Friday, January 02, 2009


A Time to Love and a Time to Die by Douglas Sirk, 1958:

"[...] Vivian and Patricia, do you have any ideas about why the world of cinephilia is so predominantly male? I do know a lot of women who are movie-lovers, but of course you’re right. I have a feeling it has something to do with the greater culture. When I was a kid, there wasn’t really anyone else my age who I could talk to about Howard Hawks or George Cukor. When I was in my 20s, I knew plenty of people who liked movies, but there was a difference: as a close friend of mine put it, you’re seeing life and death up there on the screen and your loved one is saying “Wasn’t that nice” and then thinking about where to go for dinner. So there was always a feeling of solitude and privacy that went hand in hand with loving cinema. I’m reminded of Jim Jarmusch’s anecdote, quoted by Jonathan Rosenbaum, about going to Italy and being able to talk to the bartenders and waiters about Dante. Whereas “if you walk into a bar and quote poetry here, they stick a gun up your ass.” Denigration of the arts in general is still quite acceptable here. How much this has to do with the differences between men and women and their respective approaches to cinephilia, I don’t know — let’s just say that while it’s not quite as bad as it was when I was younger, it’s still true that certain things are expected of men, and a familiarity with the arts is not among them. Opportunities to talk about movies in the most frivolous way are numerous, while opportunities to have in-depth exchanges about them are few and far between. In my experience, men flock to such opportunities when they arise. Women do a bit less.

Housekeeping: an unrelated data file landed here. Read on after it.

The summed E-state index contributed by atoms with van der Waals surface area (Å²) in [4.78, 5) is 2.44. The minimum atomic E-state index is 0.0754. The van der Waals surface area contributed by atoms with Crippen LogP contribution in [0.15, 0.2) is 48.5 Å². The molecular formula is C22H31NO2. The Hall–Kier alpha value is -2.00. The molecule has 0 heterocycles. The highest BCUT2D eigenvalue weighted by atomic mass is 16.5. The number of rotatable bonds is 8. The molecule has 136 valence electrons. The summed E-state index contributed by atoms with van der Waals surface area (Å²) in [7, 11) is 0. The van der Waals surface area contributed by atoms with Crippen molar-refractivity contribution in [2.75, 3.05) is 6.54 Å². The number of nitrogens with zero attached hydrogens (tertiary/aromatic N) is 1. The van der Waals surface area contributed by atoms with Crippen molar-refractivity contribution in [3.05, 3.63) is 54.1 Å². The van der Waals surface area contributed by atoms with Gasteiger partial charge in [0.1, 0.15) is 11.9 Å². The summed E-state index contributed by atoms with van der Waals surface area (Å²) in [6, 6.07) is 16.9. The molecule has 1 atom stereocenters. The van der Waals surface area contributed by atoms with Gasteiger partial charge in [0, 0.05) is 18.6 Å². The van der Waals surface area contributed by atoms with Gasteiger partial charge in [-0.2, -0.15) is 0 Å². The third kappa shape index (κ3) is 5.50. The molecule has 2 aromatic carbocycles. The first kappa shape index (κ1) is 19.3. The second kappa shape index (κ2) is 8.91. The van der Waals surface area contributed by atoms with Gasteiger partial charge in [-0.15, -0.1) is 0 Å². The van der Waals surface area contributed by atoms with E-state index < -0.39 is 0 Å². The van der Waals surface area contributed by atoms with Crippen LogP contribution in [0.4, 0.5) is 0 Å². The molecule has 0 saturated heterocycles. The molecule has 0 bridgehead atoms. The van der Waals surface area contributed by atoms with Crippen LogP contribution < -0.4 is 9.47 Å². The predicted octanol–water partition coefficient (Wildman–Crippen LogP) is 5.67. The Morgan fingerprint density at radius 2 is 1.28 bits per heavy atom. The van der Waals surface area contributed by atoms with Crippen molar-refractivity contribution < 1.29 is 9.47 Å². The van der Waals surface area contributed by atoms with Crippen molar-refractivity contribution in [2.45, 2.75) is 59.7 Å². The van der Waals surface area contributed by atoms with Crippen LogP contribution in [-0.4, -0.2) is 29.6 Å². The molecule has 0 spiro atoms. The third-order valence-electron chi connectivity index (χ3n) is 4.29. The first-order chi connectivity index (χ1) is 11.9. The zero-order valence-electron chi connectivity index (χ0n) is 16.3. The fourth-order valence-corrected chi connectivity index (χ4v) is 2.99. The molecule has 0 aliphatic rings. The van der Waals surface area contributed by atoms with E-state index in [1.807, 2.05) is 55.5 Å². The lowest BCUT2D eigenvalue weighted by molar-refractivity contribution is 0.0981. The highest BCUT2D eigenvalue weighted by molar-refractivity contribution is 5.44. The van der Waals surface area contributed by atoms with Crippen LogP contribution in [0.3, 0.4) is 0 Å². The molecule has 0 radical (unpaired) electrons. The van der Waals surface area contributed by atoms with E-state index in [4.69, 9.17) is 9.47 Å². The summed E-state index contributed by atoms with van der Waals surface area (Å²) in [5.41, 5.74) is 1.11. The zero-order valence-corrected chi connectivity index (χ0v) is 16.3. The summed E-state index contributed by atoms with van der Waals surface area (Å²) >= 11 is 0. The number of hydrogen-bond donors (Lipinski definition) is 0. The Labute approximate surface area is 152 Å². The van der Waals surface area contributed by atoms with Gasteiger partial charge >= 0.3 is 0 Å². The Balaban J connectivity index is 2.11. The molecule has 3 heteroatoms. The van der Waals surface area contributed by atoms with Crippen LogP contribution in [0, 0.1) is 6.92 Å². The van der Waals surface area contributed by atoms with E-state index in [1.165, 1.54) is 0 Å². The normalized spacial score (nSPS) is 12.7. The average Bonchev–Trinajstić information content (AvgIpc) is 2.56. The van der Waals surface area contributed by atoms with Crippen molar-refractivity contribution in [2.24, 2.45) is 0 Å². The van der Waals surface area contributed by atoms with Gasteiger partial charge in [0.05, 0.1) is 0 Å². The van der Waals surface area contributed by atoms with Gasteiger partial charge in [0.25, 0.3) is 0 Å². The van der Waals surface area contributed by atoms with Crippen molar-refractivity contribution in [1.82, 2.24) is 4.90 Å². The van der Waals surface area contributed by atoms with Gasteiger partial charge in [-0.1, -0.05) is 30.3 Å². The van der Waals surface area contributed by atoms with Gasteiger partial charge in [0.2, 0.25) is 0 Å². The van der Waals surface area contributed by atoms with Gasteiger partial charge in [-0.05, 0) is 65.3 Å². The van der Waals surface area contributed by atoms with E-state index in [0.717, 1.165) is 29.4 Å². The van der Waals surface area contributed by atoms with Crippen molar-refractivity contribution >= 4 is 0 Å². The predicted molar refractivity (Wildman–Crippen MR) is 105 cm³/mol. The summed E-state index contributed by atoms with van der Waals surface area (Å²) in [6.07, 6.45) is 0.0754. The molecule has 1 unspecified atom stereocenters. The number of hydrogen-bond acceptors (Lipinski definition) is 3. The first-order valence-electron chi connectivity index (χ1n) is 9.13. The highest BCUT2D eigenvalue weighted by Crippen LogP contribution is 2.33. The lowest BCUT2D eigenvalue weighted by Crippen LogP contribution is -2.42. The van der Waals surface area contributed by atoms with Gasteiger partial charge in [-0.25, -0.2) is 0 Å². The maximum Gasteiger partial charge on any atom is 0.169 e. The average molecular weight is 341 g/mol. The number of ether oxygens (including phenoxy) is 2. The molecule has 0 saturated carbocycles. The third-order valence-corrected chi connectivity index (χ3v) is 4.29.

"This is my own experience, and I’m sure that other people have different takes on the matter. [...]"

—Kent Jones, in the comments over at Dave Kehr's place.

"At the cinema, the screen would light up and we'd shiver. But more often we'd be disappointed, Madeleine and me. The images seemed old and flickery. Marilyn Monroe had aged terribly. We were sad. This wasn't the film we had imagined, the perfect film each of us had carried within us, that film we would like to have made or, perhaps, even to have lived."




  1. Very interesting. Jarmusch's quote rings painfully true, as does Kent's "you’re seeing life and death up there on the screen and your loved one is saying 'Wasn’t that nice.'" Thanks.

  2. cinema viewing is more of an individual thing, even when you go with another person. women tend to enjoy more social activites in their spare time. in short men become obsessed with darkness, women enjoy the light...

  3. That quote from "M/F," btw, is adapted from Perec's "Les Choses."


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